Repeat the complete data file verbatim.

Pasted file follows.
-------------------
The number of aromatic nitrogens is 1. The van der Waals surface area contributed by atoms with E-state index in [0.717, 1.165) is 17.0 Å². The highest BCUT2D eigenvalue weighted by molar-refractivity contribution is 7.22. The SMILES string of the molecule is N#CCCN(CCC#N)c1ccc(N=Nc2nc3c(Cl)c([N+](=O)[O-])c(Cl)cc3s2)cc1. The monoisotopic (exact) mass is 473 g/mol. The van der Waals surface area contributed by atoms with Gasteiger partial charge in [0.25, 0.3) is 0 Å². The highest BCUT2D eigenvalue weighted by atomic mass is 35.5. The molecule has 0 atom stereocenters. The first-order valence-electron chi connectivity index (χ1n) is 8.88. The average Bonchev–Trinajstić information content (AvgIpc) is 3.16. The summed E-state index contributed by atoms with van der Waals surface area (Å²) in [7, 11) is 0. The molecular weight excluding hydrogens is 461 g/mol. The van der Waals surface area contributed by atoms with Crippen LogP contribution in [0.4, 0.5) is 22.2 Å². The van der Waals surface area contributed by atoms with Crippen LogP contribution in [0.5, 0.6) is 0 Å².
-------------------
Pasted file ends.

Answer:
The number of aromatic nitrogens is 1. The van der Waals surface area contributed by atoms with E-state index in [0.717, 1.165) is 17.0 Å². The highest BCUT2D eigenvalue weighted by molar-refractivity contribution is 7.22. The SMILES string of the molecule is N#CCCN(CCC#N)c1ccc(N=Nc2nc3c(Cl)c([N+](=O)[O-])c(Cl)cc3s2)cc1. The monoisotopic (exact) mass is 473 g/mol. The van der Waals surface area contributed by atoms with Gasteiger partial charge in [0.25, 0.3) is 0 Å². The highest BCUT2D eigenvalue weighted by atomic mass is 35.5. The molecule has 0 atom stereocenters. The first-order valence-electron chi connectivity index (χ1n) is 8.88. The average Bonchev–Trinajstić information content (AvgIpc) is 3.16. The summed E-state index contributed by atoms with van der Waals surface area (Å²) in [7, 11) is 0. The molecular weight excluding hydrogens is 461 g/mol. The van der Waals surface area contributed by atoms with Crippen LogP contribution in [0.4, 0.5) is 22.2 Å². The van der Waals surface area contributed by atoms with Crippen LogP contribution in [0.5, 0.6) is 0 Å².